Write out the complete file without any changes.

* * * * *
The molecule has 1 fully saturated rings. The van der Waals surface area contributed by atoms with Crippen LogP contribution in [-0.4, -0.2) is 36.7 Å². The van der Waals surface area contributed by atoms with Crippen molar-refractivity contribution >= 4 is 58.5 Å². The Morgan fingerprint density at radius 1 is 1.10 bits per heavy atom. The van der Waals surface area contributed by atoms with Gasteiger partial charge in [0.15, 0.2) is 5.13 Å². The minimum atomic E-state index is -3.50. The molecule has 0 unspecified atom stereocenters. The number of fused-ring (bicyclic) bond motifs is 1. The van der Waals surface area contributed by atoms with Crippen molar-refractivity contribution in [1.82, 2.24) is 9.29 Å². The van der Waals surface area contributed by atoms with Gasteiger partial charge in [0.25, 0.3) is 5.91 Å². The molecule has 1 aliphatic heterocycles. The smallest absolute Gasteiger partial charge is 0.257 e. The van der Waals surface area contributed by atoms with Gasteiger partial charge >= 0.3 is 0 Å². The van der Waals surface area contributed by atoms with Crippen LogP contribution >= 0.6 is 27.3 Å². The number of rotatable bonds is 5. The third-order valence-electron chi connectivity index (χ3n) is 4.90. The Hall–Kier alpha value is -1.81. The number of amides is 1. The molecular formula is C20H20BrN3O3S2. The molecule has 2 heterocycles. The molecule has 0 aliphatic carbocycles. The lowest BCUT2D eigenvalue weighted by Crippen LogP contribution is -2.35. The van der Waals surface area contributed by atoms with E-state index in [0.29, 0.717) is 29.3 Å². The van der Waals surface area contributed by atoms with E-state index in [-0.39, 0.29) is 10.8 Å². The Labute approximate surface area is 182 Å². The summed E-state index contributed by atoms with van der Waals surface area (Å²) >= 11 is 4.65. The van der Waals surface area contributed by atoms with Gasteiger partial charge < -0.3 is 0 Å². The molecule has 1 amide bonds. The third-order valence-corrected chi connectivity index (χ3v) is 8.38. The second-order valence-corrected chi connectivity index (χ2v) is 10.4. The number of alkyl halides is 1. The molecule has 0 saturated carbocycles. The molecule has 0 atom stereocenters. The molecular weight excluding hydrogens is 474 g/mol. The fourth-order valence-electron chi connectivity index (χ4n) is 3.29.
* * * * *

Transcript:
The molecule has 1 fully saturated rings. The van der Waals surface area contributed by atoms with Crippen LogP contribution in [-0.4, -0.2) is 36.7 Å². The van der Waals surface area contributed by atoms with Crippen molar-refractivity contribution >= 4 is 58.5 Å². The Morgan fingerprint density at radius 1 is 1.10 bits per heavy atom. The van der Waals surface area contributed by atoms with Gasteiger partial charge in [0.15, 0.2) is 5.13 Å². The minimum atomic E-state index is -3.50. The molecule has 0 unspecified atom stereocenters. The number of fused-ring (bicyclic) bond motifs is 1. The van der Waals surface area contributed by atoms with Crippen molar-refractivity contribution in [1.82, 2.24) is 9.29 Å². The van der Waals surface area contributed by atoms with Gasteiger partial charge in [0.25, 0.3) is 5.91 Å². The molecule has 1 aliphatic heterocycles. The smallest absolute Gasteiger partial charge is 0.257 e. The van der Waals surface area contributed by atoms with Gasteiger partial charge >= 0.3 is 0 Å². The van der Waals surface area contributed by atoms with Crippen LogP contribution >= 0.6 is 27.3 Å². The number of rotatable bonds is 5. The third-order valence-electron chi connectivity index (χ3n) is 4.90. The Hall–Kier alpha value is -1.81. The number of amides is 1. The molecular formula is C20H20BrN3O3S2. The molecule has 2 heterocycles. The molecule has 0 aliphatic carbocycles. The lowest BCUT2D eigenvalue weighted by Crippen LogP contribution is -2.35. The van der Waals surface area contributed by atoms with E-state index in [0.29, 0.717) is 29.3 Å². The van der Waals surface area contributed by atoms with E-state index in [-0.39, 0.29) is 10.8 Å². The Labute approximate surface area is 182 Å². The summed E-state index contributed by atoms with van der Waals surface area (Å²) >= 11 is 4.65. The van der Waals surface area contributed by atoms with Gasteiger partial charge < -0.3 is 0 Å². The molecule has 1 amide bonds. The third-order valence-corrected chi connectivity index (χ3v) is 8.38. The second-order valence-corrected chi connectivity index (χ2v) is 10.4. The number of alkyl halides is 1. The molecule has 0 saturated carbocycles. The molecule has 0 atom stereocenters. The molecular weight excluding hydrogens is 474 g/mol. The fourth-order valence-electron chi connectivity index (χ4n) is 3.29.